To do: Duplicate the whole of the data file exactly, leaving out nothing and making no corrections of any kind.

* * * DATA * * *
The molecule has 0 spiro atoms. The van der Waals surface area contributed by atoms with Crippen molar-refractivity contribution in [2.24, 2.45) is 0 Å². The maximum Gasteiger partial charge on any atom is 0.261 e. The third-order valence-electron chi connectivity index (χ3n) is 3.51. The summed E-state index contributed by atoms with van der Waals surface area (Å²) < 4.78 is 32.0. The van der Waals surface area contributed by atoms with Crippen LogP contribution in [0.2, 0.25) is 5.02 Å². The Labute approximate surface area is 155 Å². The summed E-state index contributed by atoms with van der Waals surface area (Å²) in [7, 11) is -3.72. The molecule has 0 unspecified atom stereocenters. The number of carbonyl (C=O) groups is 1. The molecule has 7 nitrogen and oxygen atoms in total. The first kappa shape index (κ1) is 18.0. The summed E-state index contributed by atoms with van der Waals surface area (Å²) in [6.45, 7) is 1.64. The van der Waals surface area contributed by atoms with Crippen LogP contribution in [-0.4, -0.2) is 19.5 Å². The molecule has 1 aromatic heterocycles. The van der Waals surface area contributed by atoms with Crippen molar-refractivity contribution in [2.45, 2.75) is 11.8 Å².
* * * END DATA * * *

The molecule has 0 spiro atoms. The van der Waals surface area contributed by atoms with Crippen molar-refractivity contribution in [2.24, 2.45) is 0 Å². The maximum Gasteiger partial charge on any atom is 0.261 e. The third-order valence-electron chi connectivity index (χ3n) is 3.51. The summed E-state index contributed by atoms with van der Waals surface area (Å²) < 4.78 is 32.0. The van der Waals surface area contributed by atoms with Crippen LogP contribution in [0.2, 0.25) is 5.02 Å². The Labute approximate surface area is 155 Å². The summed E-state index contributed by atoms with van der Waals surface area (Å²) in [7, 11) is -3.72. The molecule has 0 unspecified atom stereocenters. The number of carbonyl (C=O) groups is 1. The molecule has 7 nitrogen and oxygen atoms in total. The first kappa shape index (κ1) is 18.0. The summed E-state index contributed by atoms with van der Waals surface area (Å²) in [6.45, 7) is 1.64. The van der Waals surface area contributed by atoms with Crippen LogP contribution in [-0.4, -0.2) is 19.5 Å². The molecule has 1 aromatic heterocycles. The van der Waals surface area contributed by atoms with Crippen molar-refractivity contribution in [2.45, 2.75) is 11.8 Å².